Examination of normative and sociological theories of civil society and of empirical studies of its culture. Attention to organizations such as polls, mass media, law, and office, which provide ways of partially institutionalizing civil society. The civil rights movement and multiculturalism as illustrations of struggles inside the civil sphere. Discussion of whether a global civil society is possible. (Advanced Sociology courses are open to students who have completed one intermediate course and any other specified requirement, or by permission of the instructor. Preference is given to Sociology
majors in their junior and senior years.)
SOCY 352b, Material Culture.
Exploration of how and why modern and postmodern societies have continued to sustain material symbolism and iconic consciousness. Study of theoretical approaches to debates about icons and symbols in philosophy, sociology, linguistics, pyschoanalysis, and semiotics. Use of case studies to analyze modern iconography in advertisements and branding, food and bodies, nature, fashion, celebrities, popular culture, art, and politics. (Advanced Sociology courses are open to students who have completed one intermediate course and any other specified requirement, or by permission of the instructor. Preference is given to Sociology majors in their junior and senior years.)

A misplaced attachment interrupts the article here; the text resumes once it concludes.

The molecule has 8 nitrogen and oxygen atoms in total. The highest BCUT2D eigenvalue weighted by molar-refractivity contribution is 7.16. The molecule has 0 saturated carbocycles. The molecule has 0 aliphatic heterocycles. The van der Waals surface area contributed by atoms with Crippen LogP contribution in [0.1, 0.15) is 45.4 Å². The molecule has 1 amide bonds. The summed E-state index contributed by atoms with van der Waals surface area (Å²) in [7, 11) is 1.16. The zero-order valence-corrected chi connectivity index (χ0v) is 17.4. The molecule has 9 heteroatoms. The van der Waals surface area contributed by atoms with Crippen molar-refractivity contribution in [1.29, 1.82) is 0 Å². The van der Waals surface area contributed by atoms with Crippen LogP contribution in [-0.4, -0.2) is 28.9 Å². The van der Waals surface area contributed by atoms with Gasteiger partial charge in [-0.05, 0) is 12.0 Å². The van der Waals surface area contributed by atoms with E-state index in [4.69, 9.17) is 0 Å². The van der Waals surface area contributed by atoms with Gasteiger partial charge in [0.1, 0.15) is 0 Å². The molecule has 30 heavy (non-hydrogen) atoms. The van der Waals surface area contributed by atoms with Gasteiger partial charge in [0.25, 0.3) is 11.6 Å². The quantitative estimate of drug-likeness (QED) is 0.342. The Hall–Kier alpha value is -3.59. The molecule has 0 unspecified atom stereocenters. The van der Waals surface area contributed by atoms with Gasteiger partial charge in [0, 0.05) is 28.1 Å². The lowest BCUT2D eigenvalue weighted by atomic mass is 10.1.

SOCY 502b, Contemporary Sociological Theory: Durkheimian Sociology.
The course looks at the work of Emile Durkheim and his legacy for both social theory and empirical sociology. In the first part we examine Durkheim’s major writings and key concepts. Next an exploration is made of the multiple and often contending ways these have been taken up and interpreted over the past one hundred or so years. Particular emphasis is given to the decline in functionalist and positivist readings of Durkheim and his emergence as a major cultural theorist in recent decades. We consider the contributions of Mauss, Bataille, Goffman, Victor Turner, Collins, Lukes, Douglas.